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Bishop's Stortford and District Hospital

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Alternative name(s):
  • Bishop's Stortford Hospital (Later known as)
  • Bishop's Stortford Cottage Hospital (Formerly known as)
  • Bishop's Stortford General Hospital (Formerly known as)
Date: 1893-1948
History: Through the efforts of a local landowner, Mr Bartle Frere, and following his death in 1893 his son and daughter to provide a hospital for Bishop's Stortford and the surrounding area, Bishop's Stortford Cottage Hospital was erected on Rye Street and opened on 26 January 1895. The hospital consisted of a two storey building, with a ward of four beds on each floor, an isolation ward with one bed, a small operating room, and living quarters for the matron and nurses. On 27 November 1897, a meeting was held which decided to change the name of the hospital from Bishop's Stortford Cottage Hospital to Bishop's Stortford Hospital, as it was felt that the latter would be more prestigious. In 1898 a new general ward was added to the ground floor and some more rooms on the first. In 1902 the staff increased from one matron and a probationer to a matron, a staff nurse, a nurse and one probationer. In 1912 a new wing was built bringing the total accommodation up to twelve beds and one cot. In 1920 the hospital was given X-ray equipment. The children's ward was built in 1925, and in 1927 the grounds were extended and the men's ward enlarged. In 1932 new buildings were erected offering accommodation for 61 patients. A contributory scheme by patients to the hospital was established in 1927. On 15 May 1929, the new nurses home opened and in 1936 the hospital became an official school of nursing.

On 5 July 1948 control of the hospital passed to the Minister of Health. It was administered by the Hertford Group No. 1 Hospital Management Committee and the North East Metroplitan Regional Hospital Board from 1948 to 1974. In 1949 it held 67 beds for patients, a total which it still had in 1972. From 1974 it came under the North East Thames Regional Health Authority. It was successively part of Harlow District Health Authority (1974-1982) and East Hertfordfordshire DHA (1982-1985). It was closed and offered for auction in 1983.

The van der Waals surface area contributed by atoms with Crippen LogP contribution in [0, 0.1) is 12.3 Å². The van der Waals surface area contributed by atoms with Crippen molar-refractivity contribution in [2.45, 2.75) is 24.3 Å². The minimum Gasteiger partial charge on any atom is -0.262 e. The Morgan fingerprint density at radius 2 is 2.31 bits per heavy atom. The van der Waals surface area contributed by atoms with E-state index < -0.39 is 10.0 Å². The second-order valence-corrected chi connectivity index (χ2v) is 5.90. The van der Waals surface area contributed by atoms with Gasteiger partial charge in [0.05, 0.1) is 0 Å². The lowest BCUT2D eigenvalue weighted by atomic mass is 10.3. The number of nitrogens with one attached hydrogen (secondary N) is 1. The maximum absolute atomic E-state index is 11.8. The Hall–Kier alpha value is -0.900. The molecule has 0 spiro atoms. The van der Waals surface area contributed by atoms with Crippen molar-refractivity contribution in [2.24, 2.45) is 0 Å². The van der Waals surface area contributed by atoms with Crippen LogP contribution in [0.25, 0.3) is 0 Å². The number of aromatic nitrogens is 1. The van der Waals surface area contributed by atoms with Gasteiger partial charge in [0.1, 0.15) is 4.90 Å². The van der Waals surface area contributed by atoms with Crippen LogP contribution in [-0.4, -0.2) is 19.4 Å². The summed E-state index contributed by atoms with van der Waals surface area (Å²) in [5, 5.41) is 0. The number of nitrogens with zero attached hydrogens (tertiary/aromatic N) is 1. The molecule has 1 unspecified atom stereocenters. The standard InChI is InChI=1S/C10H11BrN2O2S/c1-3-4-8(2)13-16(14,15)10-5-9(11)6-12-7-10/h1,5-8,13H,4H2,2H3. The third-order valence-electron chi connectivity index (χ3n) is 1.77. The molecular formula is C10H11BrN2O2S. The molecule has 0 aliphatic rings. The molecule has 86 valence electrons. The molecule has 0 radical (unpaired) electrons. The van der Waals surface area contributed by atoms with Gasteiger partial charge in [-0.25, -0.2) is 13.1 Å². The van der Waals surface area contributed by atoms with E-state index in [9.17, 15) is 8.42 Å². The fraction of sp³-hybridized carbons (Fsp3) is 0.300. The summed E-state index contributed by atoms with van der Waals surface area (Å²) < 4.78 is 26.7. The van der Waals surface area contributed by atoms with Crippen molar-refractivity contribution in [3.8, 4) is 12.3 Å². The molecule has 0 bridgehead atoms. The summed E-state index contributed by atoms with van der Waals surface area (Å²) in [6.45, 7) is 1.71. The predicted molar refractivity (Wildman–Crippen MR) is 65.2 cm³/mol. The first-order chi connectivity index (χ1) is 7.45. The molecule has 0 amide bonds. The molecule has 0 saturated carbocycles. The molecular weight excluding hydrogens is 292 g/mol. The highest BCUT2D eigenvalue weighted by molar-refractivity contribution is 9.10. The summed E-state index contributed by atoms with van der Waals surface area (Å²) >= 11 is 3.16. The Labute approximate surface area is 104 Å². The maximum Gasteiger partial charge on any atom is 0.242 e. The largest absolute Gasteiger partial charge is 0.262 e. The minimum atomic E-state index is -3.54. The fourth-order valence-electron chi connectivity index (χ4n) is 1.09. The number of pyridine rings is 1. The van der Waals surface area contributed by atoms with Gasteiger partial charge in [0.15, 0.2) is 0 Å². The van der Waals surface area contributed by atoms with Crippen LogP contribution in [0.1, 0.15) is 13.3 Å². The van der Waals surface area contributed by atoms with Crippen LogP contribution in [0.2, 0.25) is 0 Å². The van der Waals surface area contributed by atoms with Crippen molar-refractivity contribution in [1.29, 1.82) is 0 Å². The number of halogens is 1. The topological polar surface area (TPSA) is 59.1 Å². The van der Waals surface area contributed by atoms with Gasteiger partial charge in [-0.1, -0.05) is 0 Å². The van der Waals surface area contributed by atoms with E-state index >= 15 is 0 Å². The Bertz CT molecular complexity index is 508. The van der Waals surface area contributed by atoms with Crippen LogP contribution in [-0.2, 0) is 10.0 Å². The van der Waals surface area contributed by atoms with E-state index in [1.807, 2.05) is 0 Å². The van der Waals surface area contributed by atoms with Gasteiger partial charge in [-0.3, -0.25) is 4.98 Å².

Places:
  • Bishop's Stortford, Hertfordshire
Functions, occupations and activities: Health and social care > Hospitals
Historical context: The first voluntary hospitals came into being in England to provide care for the poor after the Reformation, taking over the role previously performed by the monastic orders. Voluntary hospitals were privately endowed, often by a local landowner, but subsequently maintained by subscriptions and donations. Anyone was open to subscribe, and then became known as a governor or subscriber which entitled them to certain privileges. A Board of Management was appointed from the governors to administer the daily running of the hospital, usually with the help of a House Committee and a Finance Committee. Many local organizations adopted the hospitals and held fetes, garden parties and other fund raising events to raise money for the maintenance of the hospital and especially for the purchase of equipment. Many of the hospitals had contributory schemes which entitled a member of the scheme to medical treatment. The voluntary hospitals, unlike the large sprawling workhouse infirmaries, were usually small, containing as few as six or seven beds in some cases, and served the "deserving" poor of the immediate area. Voluntary hospitals would not generally admit the destitute or "undeserving" poor. In the early days of the voluntary hospitals the medical staff were usually unpaid, but it was considered to be prestigious to be appointed to the medical staff, who often maintained themselves by private practice. The nursing staff were on the whole either "Nightingale" nurses or had been trained at other nursing establishments. Voluntary hospitals could chose which patients to admit (then referring all other cases to the workhouse), and if their beds were full they could refuse to admit patients altogether. They did not take the chronic infirm, infectious cases or long term sick patients. Most of the voluntary hositals started life in cottages or other buildings, which were either bought by the governors or left by the benefactor. As the hospitals became more financially stable and more prestigious they were able to finance larger, purpose built buildings, often in the pavilion style with high ceilings and lofty corridors. On July 5th 1948 control of the voluntary hospitals passed from the Board of Management and therefore the local community to the Minister of Health.
References: Hosprec database; A2A catalogue; Burdetts and Hospital Yearbooks 1901-1984
Name authority reference: GB/NNAF/C26629 (Former ISAAR ref: GB/NNAF/O91885 )
Collections
  Description Held by Reference Further information
1
1893-1948: records incl various committee minute books
Hertfordshire Archives and Local Studies
NRA 11973 Hertfordshire

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Related record creators
  Record creator Description of relationship Dates Category of relationship
1
Bishop's Stortford and District Hospital was part of North East Metropolitan Regional Hospital Board
1948-1974
Hierarchical